Zaterdag 23. oktober 2021 om 19:00 - 22:00
In this event, you’ll learn
Three core characteristics of flow, which have saved many athletes from death
Exactly how much more difficult than your current skill level a task needs to be to create flow
What a growth mindset is and why it’s the only one that works to trigger flow
Why it’s really important to have a community that shares what you are passionate about
The reason the mind is more important for optimal performance than the body
How a 12-year old beat Tony Hawk at skateboarding
about the author
Steven Kotler is a New York Times-bestselling author, an award-winning journalist, and the Executive Director of the Flow Research Collective. He is one of the world’s leading experts on human performance. He is the author of nine bestsellers (out of thirteen books total), including The Art of Impossible, The Future Is Faster Than You Think, Stealing Fire, The Rise of Superman, Bold and Abundance. His work has been nominated for two Pulitzer Prizes, translated into over 40 languages, and appeared in over 100 publications, including the New York Times Magazine, Wired, Atlantic Monthly, TIME and the Harvard Business Review. Steven is also the cohost of Flow Research Collective Radio, a top ten iTunes science podcast. Along with his wife, author Joy Nicholson, he is the cofounder of the Rancho de Chihuahua, a hospice and special needs dog sanctuary.
After studying top action sports athletes for over a decade and conducting extensive research on human performance for over twenty years, Steven Kotler, the award-winning journalist and New York Times bestselling author of The Rise of Superman, has gained insights about the elusive state of consciousness (flow) that athletes use to perform at the highest of levels.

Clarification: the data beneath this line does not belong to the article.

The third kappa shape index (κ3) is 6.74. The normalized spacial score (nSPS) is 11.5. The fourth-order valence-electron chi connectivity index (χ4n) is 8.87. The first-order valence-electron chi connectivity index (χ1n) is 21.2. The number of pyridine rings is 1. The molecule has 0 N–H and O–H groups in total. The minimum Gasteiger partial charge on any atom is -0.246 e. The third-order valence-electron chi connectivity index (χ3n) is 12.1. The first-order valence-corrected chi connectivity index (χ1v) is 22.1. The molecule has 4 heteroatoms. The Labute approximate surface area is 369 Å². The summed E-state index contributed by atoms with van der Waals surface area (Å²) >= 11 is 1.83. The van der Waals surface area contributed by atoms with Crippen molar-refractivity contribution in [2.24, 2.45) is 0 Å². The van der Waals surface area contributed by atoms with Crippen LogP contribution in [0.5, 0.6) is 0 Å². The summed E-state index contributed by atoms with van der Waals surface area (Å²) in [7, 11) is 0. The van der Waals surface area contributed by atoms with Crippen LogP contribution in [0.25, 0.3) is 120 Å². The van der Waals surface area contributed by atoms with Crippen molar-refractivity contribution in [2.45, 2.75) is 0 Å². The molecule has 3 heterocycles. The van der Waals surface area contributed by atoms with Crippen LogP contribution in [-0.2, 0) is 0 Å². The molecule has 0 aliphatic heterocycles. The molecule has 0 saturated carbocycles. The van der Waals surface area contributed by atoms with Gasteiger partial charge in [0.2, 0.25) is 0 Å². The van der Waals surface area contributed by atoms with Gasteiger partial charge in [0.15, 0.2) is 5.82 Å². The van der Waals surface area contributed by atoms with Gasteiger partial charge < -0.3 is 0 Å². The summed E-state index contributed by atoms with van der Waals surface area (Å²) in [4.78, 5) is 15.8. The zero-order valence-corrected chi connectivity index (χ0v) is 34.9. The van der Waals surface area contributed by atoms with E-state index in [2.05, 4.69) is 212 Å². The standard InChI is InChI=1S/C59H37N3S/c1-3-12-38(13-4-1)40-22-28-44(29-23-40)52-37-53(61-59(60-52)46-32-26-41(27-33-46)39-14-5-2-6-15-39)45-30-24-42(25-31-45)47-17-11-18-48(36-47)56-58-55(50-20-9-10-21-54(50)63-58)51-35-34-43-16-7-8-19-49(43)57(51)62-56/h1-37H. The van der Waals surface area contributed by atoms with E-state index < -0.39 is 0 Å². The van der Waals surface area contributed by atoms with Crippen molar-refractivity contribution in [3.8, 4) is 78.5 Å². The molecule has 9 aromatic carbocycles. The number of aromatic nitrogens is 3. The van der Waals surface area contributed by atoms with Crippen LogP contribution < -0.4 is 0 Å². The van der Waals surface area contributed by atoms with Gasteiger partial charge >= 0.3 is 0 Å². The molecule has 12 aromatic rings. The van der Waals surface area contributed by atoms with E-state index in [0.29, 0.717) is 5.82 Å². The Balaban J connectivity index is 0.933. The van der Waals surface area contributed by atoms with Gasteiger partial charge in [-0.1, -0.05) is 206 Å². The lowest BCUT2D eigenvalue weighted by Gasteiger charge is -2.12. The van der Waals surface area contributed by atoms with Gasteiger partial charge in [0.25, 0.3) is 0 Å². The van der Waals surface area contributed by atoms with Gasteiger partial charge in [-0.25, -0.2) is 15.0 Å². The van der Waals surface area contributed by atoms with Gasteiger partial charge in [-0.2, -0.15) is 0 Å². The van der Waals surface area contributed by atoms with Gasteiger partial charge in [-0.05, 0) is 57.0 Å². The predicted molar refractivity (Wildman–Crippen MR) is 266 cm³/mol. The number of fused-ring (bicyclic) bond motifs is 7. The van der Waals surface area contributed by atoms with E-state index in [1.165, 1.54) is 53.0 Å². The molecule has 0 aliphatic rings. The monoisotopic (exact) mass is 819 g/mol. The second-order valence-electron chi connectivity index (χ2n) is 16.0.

Getting in the zone has produced some of the world’s most incredible achievements, yet it still remains a mystery of sorts. The book shares the findings of Kotler’s work on flow through the incredible stories of athletes in the action sports world. Kotler examines a few people in particular, including big wave surfing legend Laird Hamilton, snowboarder Jeremy Jones, and the Red Bull Air Force/skateboarding legend Danny Way. “Researchers now believe flow (more commonly known as being/getting ‘in the zone’) sits at the heart of almost every athletic championship, underpins major scientific breakthroughs, and accounts for significant progress in the arts,” writes Kotler. These athletes have done the impossible time and time again and would not have been successful in their achievements if it weren’t for their ability to get into flow.
While the majority of us aren’t professional action sport athletes, there is a lot to learn from them, particularly about one’s ability to get into a flow state when we need to the most. The book is a great blend of interesting stories and interviews, as well as the latest research on the topic of human performance.